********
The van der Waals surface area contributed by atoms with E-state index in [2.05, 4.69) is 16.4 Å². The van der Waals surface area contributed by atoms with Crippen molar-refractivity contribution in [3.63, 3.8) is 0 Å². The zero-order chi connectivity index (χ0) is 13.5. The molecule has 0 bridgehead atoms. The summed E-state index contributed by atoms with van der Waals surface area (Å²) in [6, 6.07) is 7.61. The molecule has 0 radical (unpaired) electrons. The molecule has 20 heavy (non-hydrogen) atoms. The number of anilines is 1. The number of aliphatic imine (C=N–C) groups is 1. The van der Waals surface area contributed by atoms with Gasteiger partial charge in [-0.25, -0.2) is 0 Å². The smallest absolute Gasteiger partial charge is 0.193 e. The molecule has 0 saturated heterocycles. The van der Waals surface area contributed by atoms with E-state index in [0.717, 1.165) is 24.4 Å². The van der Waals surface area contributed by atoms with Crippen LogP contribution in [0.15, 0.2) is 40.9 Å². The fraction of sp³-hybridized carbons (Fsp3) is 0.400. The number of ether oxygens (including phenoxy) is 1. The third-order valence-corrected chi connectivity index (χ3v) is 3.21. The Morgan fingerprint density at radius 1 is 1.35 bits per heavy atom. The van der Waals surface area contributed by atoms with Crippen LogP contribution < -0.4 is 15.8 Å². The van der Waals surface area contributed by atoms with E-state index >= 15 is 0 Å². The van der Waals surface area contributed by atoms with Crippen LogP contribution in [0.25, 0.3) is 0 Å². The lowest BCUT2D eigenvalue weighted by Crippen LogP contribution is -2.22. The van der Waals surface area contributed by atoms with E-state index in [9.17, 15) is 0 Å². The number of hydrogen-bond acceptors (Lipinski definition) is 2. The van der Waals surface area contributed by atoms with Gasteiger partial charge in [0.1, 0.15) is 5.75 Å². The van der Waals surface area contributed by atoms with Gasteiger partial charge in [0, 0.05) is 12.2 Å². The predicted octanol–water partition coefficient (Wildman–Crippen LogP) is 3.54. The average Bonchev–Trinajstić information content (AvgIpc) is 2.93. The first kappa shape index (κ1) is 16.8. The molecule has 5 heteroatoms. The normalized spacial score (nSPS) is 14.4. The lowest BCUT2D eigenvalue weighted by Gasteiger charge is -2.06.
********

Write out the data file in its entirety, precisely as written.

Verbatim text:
The van der Waals surface area contributed by atoms with E-state index in [2.05, 4.69) is 16.4 Å². The van der Waals surface area contributed by atoms with Crippen molar-refractivity contribution in [3.63, 3.8) is 0 Å². The zero-order chi connectivity index (χ0) is 13.5. The molecule has 0 bridgehead atoms. The summed E-state index contributed by atoms with van der Waals surface area (Å²) in [6, 6.07) is 7.61. The molecule has 0 radical (unpaired) electrons. The molecule has 20 heavy (non-hydrogen) atoms. The number of anilines is 1. The number of aliphatic imine (C=N–C) groups is 1. The van der Waals surface area contributed by atoms with Gasteiger partial charge in [-0.25, -0.2) is 0 Å². The smallest absolute Gasteiger partial charge is 0.193 e. The molecule has 0 saturated heterocycles. The van der Waals surface area contributed by atoms with E-state index in [0.717, 1.165) is 24.4 Å². The van der Waals surface area contributed by atoms with Crippen LogP contribution in [0.15, 0.2) is 40.9 Å². The fraction of sp³-hybridized carbons (Fsp3) is 0.400. The number of ether oxygens (including phenoxy) is 1. The third-order valence-corrected chi connectivity index (χ3v) is 3.21. The Morgan fingerprint density at radius 1 is 1.35 bits per heavy atom. The van der Waals surface area contributed by atoms with Crippen LogP contribution < -0.4 is 15.8 Å². The van der Waals surface area contributed by atoms with E-state index >= 15 is 0 Å². The van der Waals surface area contributed by atoms with Crippen LogP contribution in [0.25, 0.3) is 0 Å². The lowest BCUT2D eigenvalue weighted by Crippen LogP contribution is -2.22. The van der Waals surface area contributed by atoms with E-state index in [9.17, 15) is 0 Å². The number of hydrogen-bond acceptors (Lipinski definition) is 2. The van der Waals surface area contributed by atoms with Gasteiger partial charge in [0.1, 0.15) is 5.75 Å². The van der Waals surface area contributed by atoms with Gasteiger partial charge in [0, 0.05) is 12.2 Å². The predicted octanol–water partition coefficient (Wildman–Crippen LogP) is 3.54. The average Bonchev–Trinajstić information content (AvgIpc) is 2.93. The first kappa shape index (κ1) is 16.8. The molecule has 5 heteroatoms. The normalized spacial score (nSPS) is 14.4. The lowest BCUT2D eigenvalue weighted by Gasteiger charge is -2.06.